What I was shocked to read, however, was that Dr. David Spiegel; head of psychiatry at Stanford University has emphasized what does help people to live longer. For males it is to be married and for females to nurture relationships with her girlfriends. He even has a YouTube titled “How your friends help you live longer.”

Why is this? Traditionally, women talk more about their feeling to each other while men will converse about sports or hunting or fishing. Most men don’t talk about feelings which are why those with a wife tend to live longer.

Translate this to cancer. Women can confide to other women how they feel about pain, fear of dying, leaving people they cherish behind and when they are having a good or bad day. Spiegel explains the scientific reason for this. “Girlfriend time” actually produces more serotonin neurotransmitter in the brain, which helps to combat depression and make us feel good. He emphasizes that those lunches out and times together with friends are not a waste of time. In fact, failure to maintain a personal relationship is as dangerous as smoking!

I do want to state my personal opinion. Fortunately, the split between genders is changing for the better. I remember when men were ashamed to cry or show emotion and that is more acceptable now. They also need to be encouraged to have friends since they have emotions and feelings too! On the flip side, I love sitting with both male and female friends and talking about baseball, football and basketball!

Cancer survivors need to develop every single support we can to fight this insidious disease. Friends are very special. So go out with your friends, laugh together,

cry together and talk a lot. It may not cure you, but you could live a little longer and most of all enjoy life more. That is the most important of all!


When we are discouraged, depressed and ill, it is easy to feel insignificant and meaningless. We are only one of billions of people on this earth. I truly believe this is one of the reasons for the high suicide rate.

While we are in bed nauseous from chemo, recovering from surgery, or facing yet another doctor’s appointment, it is easy to feel sorry for ourselves and that we are worthless.

Way back in 2009 a wonderful book called The Butterfly Effect was written by Andy Andrew. The message is one of the most powerful ones I have ever heard.

In 1963, a man by the name of Edward Lorenz presented a hypothesis to the New York Academy of Science. Basically his premise was when a single bitterly flaps its wings and moves molecules of air, which continues to move more molecules of air, eventually a hurricane can develop on the other side of the planet. He was ridiculed for thirty years for this idea until his theory was proven scientifically accurate!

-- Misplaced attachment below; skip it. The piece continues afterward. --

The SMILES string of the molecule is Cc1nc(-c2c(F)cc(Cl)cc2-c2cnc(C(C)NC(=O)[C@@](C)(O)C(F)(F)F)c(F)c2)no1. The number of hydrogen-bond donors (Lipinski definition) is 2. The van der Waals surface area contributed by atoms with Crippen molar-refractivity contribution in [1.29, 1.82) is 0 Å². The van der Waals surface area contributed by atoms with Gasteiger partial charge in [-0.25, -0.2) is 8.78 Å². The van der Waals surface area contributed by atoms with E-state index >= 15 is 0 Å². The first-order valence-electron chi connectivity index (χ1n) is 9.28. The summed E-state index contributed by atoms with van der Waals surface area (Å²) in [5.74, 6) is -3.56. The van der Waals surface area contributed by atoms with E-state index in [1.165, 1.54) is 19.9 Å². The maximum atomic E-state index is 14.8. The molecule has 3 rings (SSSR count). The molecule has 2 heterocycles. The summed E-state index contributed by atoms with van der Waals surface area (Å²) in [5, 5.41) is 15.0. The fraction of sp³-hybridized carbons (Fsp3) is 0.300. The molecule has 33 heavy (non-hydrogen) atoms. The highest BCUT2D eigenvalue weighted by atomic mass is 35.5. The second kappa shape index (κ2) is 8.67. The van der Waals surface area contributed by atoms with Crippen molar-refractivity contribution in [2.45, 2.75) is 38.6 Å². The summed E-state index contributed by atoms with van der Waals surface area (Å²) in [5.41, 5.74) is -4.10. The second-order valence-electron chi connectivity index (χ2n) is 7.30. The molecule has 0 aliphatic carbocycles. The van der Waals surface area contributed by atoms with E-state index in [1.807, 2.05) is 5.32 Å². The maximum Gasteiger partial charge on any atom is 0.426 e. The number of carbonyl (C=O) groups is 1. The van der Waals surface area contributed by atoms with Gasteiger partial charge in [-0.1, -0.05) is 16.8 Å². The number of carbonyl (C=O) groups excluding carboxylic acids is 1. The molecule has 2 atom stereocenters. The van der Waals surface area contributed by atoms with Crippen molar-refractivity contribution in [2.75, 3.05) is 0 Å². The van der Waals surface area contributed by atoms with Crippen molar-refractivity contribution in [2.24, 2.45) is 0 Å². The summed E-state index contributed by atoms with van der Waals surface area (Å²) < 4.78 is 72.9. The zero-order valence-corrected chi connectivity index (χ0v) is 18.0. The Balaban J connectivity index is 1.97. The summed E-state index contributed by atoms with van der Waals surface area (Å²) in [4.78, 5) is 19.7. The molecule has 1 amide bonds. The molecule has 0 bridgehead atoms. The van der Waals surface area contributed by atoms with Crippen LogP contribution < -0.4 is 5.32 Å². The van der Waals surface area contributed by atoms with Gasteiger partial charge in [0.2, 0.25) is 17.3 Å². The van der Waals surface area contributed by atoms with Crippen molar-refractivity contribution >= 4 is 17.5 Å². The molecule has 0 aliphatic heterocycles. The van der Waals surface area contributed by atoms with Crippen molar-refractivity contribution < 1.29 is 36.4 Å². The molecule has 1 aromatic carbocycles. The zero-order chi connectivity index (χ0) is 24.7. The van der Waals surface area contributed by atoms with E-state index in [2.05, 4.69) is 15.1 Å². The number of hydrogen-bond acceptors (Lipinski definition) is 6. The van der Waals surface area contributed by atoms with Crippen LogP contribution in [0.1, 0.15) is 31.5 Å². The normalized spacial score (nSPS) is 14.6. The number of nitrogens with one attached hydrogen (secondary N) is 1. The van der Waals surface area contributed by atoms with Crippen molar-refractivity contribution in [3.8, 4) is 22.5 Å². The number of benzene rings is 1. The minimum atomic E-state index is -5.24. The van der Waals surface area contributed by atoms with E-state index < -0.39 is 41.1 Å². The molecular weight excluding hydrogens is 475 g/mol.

Andrew’s continues in this book to cite several examples of one “little” event that changed world history. A colonel in the Union army won a battle against the Confederates with only 80 men. If he hadn’t won, historians believe there would have been two countries and years later, the USA would not have been powerful enough to defeat Hitler. History would definitely have changed for the worst.

I prefer to think of this on a smaller scale. I go to the doctor and am told the wait will be over an hour. I sit in the waiting room fuming and grumbling. Pretty soon my mood permeates, while patients begin to complain to the nurses who aren’t allowed to say anything back to the patients. They begin to grumble to each other. The doctors pick up the mood of the nurses so everyone is upset and having a horrible day. Then all these staff and patients go home and take it out on their spouses or kids or cats or dogs. Anyway, you get the picture.

Or you can sit there like I did today when my cell phone went off playing a local (Ohio State) fight song, because I forgot to shut off the ringer. I poke buttons to stop the sound immediately while people around me were chuckling. I start laughing and asking if they wanted to play the rival’s fight song (University of Michigan). The person sitting across from me says she would like anything to break the monotony and soon people were chatting and not complaining. I noticed when I went back to the room for the doctor, the staff was all happy and greeting me by name while the doctor was fantastic. She always is – I never have seen her in a bad mood!